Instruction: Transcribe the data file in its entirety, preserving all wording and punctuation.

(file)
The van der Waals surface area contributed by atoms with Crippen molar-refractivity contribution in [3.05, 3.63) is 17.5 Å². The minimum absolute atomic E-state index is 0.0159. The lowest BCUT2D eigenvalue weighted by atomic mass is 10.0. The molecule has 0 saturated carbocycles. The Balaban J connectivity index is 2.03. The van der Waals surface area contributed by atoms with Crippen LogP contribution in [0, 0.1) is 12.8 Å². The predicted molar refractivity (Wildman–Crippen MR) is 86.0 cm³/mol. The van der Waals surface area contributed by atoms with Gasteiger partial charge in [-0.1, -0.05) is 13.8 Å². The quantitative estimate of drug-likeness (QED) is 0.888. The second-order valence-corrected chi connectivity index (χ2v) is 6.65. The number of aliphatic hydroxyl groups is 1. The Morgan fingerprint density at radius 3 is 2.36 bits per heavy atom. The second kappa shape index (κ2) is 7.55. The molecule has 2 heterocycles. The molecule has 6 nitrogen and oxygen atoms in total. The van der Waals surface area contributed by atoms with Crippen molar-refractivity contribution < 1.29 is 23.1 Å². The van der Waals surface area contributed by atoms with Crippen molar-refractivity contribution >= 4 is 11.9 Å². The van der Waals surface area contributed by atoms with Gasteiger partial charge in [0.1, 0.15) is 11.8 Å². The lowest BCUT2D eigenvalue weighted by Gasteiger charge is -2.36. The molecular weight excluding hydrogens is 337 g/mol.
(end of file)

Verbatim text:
The van der Waals surface area contributed by atoms with Crippen molar-refractivity contribution in [3.05, 3.63) is 17.5 Å². The minimum absolute atomic E-state index is 0.0159. The lowest BCUT2D eigenvalue weighted by atomic mass is 10.0. The molecule has 0 saturated carbocycles. The Balaban J connectivity index is 2.03. The van der Waals surface area contributed by atoms with Crippen LogP contribution in [0, 0.1) is 12.8 Å². The predicted molar refractivity (Wildman–Crippen MR) is 86.0 cm³/mol. The van der Waals surface area contributed by atoms with Gasteiger partial charge in [-0.1, -0.05) is 13.8 Å². The quantitative estimate of drug-likeness (QED) is 0.888. The second-order valence-corrected chi connectivity index (χ2v) is 6.65. The number of aliphatic hydroxyl groups is 1. The Morgan fingerprint density at radius 3 is 2.36 bits per heavy atom. The second kappa shape index (κ2) is 7.55. The molecule has 2 heterocycles. The molecule has 6 nitrogen and oxygen atoms in total. The van der Waals surface area contributed by atoms with Crippen molar-refractivity contribution < 1.29 is 23.1 Å². The van der Waals surface area contributed by atoms with Crippen molar-refractivity contribution >= 4 is 11.9 Å². The van der Waals surface area contributed by atoms with Gasteiger partial charge in [0.1, 0.15) is 11.8 Å². The lowest BCUT2D eigenvalue weighted by Gasteiger charge is -2.36. The molecular weight excluding hydrogens is 337 g/mol.